Workers tell Wells Fargo Horror Stories
(CNN MONEY) Relentless pressure. Wildly unrealistic sales targets. Employees leaning on family members and friends to open unnecessary bank accounts.
That's how more than a dozen former Wells Fargo employees described the bank's culture to CNNMoney.
Wells Fargo (WFC)has been accused by federal regulators of illegal activity on a stunning level.Authorities say employees at the bank secretly created millions of unauthorized bank and credit card accounts between 2011 and July 2015, allowing the bank to make more money in fees and meet internal sales targets.
Wells Fargo agreed to pay penalties of $185 million and fired 5,300 employees over the last few years related to this illegal activity. The news is rocking the industry and rippling across Wells Fargo's millions of customers nationwide.
Former employees tell CNNMoney that they felt incredible demands from managers to meet sales quotas. The same managers turned a blind eye when ethical and even legal lines were crossed.
"I had managers in my face yelling at me," Sabrina Bertrand, who worked as a licensed personal banker for Wells Fargo in Houston in 2013, told CNNMoney. "They wanted you to open up dual checking accounts for people that couldn't even manage their original checking account."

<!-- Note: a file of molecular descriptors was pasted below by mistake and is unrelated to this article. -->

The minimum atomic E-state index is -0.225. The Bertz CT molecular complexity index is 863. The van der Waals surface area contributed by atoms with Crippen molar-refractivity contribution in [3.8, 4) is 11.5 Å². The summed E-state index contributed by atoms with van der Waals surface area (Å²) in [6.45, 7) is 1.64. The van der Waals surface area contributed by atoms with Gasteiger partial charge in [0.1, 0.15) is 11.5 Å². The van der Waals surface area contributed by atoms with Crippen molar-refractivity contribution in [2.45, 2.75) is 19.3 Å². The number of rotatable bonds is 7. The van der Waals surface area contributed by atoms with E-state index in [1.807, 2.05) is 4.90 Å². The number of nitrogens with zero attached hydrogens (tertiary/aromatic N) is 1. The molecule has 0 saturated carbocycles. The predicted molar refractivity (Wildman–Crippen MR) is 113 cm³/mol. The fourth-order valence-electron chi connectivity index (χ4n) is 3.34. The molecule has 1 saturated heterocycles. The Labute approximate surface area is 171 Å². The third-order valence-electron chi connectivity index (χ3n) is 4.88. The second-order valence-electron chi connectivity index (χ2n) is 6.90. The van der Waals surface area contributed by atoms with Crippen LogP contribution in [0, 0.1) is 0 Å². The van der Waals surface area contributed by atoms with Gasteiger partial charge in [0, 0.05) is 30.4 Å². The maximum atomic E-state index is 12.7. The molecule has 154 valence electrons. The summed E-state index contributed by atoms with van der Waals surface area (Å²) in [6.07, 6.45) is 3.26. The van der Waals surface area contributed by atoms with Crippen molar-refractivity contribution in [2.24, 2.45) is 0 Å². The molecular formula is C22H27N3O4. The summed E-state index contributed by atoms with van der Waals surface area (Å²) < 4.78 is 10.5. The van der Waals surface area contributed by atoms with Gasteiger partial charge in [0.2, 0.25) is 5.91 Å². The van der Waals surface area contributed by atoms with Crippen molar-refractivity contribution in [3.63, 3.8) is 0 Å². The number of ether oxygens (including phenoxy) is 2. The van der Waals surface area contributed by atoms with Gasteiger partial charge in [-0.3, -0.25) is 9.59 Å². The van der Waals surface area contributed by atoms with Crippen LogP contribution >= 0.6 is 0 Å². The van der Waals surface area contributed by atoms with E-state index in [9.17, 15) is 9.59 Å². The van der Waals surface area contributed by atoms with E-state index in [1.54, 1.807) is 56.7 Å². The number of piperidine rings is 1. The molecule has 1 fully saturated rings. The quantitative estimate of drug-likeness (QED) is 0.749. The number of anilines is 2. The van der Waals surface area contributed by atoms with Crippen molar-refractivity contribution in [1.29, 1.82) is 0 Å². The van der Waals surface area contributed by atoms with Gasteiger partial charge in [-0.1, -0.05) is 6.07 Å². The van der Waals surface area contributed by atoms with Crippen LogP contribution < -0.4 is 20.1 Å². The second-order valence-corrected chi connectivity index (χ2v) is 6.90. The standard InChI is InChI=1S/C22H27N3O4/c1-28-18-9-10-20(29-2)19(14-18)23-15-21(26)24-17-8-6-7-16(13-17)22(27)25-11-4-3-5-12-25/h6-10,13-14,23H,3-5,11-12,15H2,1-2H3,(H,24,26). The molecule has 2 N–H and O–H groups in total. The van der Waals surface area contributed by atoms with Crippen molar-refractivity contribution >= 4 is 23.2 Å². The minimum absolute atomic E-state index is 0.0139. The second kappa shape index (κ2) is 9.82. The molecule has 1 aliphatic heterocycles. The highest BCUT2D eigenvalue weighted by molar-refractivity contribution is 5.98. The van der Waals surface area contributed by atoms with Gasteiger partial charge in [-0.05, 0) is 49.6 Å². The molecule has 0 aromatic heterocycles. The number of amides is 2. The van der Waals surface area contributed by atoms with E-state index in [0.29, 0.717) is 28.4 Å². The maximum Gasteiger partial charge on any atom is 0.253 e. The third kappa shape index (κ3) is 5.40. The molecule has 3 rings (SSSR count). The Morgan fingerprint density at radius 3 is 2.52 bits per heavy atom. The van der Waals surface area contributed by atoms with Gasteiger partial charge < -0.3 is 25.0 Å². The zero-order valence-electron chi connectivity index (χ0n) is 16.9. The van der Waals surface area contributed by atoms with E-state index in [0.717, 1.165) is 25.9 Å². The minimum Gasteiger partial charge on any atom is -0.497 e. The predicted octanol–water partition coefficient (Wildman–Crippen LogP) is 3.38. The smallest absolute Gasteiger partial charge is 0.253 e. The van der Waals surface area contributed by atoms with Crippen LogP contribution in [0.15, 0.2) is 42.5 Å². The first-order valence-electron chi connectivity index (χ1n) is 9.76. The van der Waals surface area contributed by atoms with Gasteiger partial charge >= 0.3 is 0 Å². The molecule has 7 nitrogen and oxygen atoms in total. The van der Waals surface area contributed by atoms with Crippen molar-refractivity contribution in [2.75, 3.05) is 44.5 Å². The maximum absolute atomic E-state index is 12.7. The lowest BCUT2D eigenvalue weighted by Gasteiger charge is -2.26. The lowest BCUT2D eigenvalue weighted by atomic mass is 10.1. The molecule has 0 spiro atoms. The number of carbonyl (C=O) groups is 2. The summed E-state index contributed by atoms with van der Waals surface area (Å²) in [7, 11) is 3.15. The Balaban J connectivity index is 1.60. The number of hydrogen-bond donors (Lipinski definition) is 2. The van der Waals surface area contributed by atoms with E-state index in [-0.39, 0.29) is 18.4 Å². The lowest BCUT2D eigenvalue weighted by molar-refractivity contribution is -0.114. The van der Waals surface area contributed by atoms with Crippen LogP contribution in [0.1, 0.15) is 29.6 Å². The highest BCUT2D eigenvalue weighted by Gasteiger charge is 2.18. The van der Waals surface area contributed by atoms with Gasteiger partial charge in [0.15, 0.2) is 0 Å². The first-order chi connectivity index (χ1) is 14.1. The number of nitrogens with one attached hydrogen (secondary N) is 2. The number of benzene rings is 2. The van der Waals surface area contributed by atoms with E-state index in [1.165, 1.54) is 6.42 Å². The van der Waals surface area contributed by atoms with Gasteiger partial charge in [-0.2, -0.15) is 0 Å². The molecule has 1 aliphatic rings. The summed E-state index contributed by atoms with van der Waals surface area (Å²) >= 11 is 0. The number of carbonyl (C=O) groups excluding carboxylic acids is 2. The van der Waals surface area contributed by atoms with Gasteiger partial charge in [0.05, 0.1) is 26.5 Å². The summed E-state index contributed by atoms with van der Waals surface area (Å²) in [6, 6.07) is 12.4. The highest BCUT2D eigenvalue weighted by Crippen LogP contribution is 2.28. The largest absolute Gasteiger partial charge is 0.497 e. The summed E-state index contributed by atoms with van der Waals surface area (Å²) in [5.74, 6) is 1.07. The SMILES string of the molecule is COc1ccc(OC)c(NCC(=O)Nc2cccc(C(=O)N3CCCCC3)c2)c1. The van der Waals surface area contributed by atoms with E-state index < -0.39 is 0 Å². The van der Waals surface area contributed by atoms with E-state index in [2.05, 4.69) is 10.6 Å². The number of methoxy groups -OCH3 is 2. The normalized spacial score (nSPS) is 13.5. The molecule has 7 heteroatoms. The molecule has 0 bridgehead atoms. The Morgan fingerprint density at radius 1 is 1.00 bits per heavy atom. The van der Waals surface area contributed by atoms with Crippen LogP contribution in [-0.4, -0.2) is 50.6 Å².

Currently a middle school teacher, Bertrand said she believes the sales targets were set by managers who were higher up: "The sales pressure from management was unbearable."
The pressure cooker environment is also described in a lawsuit filed by Los Angeles against Wells Fargo in May 2015. The lawsuit says that Wells Fargo's district managers discussed daily sales for each branch and employee "four times a day, at 11 am, 1 pm, 3 pm and 5 pm."
It all stems from Wells Fargo's internal goal of selling at least eight financial products per customer. It's what Wells Fargo calls the "Gr-eight initiative." Currently, Wells Fargo boasts an average of about six financial products per customer.
In pursuit of this goal, Wells Fargo employees engaged in all kinds of sordid practices. One of them was internally called "pinning," where the bank issued ATM cards and assigned PIN numbers without customer authorization.
The bankers would impersonate their customers and "input false generic email addresses such as email@example.com, firstname.lastname@example.org, or email@example.com to ensure the transaction is completed," the lawsuit said. The customer, meanwhile, remained completely unaware of the unauthorized activity.